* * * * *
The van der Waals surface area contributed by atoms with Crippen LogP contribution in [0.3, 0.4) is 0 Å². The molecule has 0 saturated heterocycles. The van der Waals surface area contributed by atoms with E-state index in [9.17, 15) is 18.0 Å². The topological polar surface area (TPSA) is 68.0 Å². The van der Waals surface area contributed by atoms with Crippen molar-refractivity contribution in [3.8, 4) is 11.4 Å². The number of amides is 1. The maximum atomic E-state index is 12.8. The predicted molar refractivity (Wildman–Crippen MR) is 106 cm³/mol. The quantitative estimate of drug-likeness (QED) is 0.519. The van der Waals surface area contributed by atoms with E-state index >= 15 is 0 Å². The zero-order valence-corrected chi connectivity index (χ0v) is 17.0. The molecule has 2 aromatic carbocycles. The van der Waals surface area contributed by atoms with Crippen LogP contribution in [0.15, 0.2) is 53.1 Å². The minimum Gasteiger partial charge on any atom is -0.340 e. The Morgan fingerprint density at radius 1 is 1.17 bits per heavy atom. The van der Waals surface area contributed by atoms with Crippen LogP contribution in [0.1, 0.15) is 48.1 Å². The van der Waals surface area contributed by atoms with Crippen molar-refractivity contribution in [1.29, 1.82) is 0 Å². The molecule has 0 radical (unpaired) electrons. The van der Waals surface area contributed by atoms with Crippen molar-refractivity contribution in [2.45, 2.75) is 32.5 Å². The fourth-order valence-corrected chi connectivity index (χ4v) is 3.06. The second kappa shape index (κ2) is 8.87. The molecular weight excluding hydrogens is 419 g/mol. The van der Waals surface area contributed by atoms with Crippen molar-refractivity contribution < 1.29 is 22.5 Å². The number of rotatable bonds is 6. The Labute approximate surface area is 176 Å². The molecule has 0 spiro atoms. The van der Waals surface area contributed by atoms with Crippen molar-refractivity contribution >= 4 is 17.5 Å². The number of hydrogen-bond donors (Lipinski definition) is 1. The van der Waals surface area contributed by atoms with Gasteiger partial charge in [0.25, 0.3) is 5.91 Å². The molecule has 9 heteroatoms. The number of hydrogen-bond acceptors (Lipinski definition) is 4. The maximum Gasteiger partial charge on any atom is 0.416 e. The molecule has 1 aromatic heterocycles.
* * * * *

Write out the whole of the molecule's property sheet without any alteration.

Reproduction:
The van der Waals surface area contributed by atoms with Crippen LogP contribution in [0.3, 0.4) is 0 Å². The molecule has 0 saturated heterocycles. The van der Waals surface area contributed by atoms with E-state index in [9.17, 15) is 18.0 Å². The topological polar surface area (TPSA) is 68.0 Å². The van der Waals surface area contributed by atoms with Crippen molar-refractivity contribution in [3.8, 4) is 11.4 Å². The number of amides is 1. The maximum atomic E-state index is 12.8. The predicted molar refractivity (Wildman–Crippen MR) is 106 cm³/mol. The quantitative estimate of drug-likeness (QED) is 0.519. The van der Waals surface area contributed by atoms with E-state index >= 15 is 0 Å². The zero-order valence-corrected chi connectivity index (χ0v) is 17.0. The molecule has 2 aromatic carbocycles. The van der Waals surface area contributed by atoms with Crippen LogP contribution in [0.15, 0.2) is 53.1 Å². The minimum Gasteiger partial charge on any atom is -0.340 e. The Morgan fingerprint density at radius 1 is 1.17 bits per heavy atom. The van der Waals surface area contributed by atoms with Crippen LogP contribution in [0.1, 0.15) is 48.1 Å². The van der Waals surface area contributed by atoms with Crippen molar-refractivity contribution in [1.29, 1.82) is 0 Å². The molecule has 0 radical (unpaired) electrons. The van der Waals surface area contributed by atoms with Crippen molar-refractivity contribution in [2.45, 2.75) is 32.5 Å². The fourth-order valence-corrected chi connectivity index (χ4v) is 3.06. The second kappa shape index (κ2) is 8.87. The molecular weight excluding hydrogens is 419 g/mol. The van der Waals surface area contributed by atoms with Crippen molar-refractivity contribution < 1.29 is 22.5 Å². The number of rotatable bonds is 6. The Labute approximate surface area is 176 Å². The molecule has 0 spiro atoms. The van der Waals surface area contributed by atoms with Crippen molar-refractivity contribution >= 4 is 17.5 Å². The number of hydrogen-bond donors (Lipinski definition) is 1. The van der Waals surface area contributed by atoms with Gasteiger partial charge in [0.25, 0.3) is 5.91 Å². The molecule has 9 heteroatoms. The number of hydrogen-bond acceptors (Lipinski definition) is 4. The maximum Gasteiger partial charge on any atom is 0.416 e. The molecule has 1 aromatic heterocycles.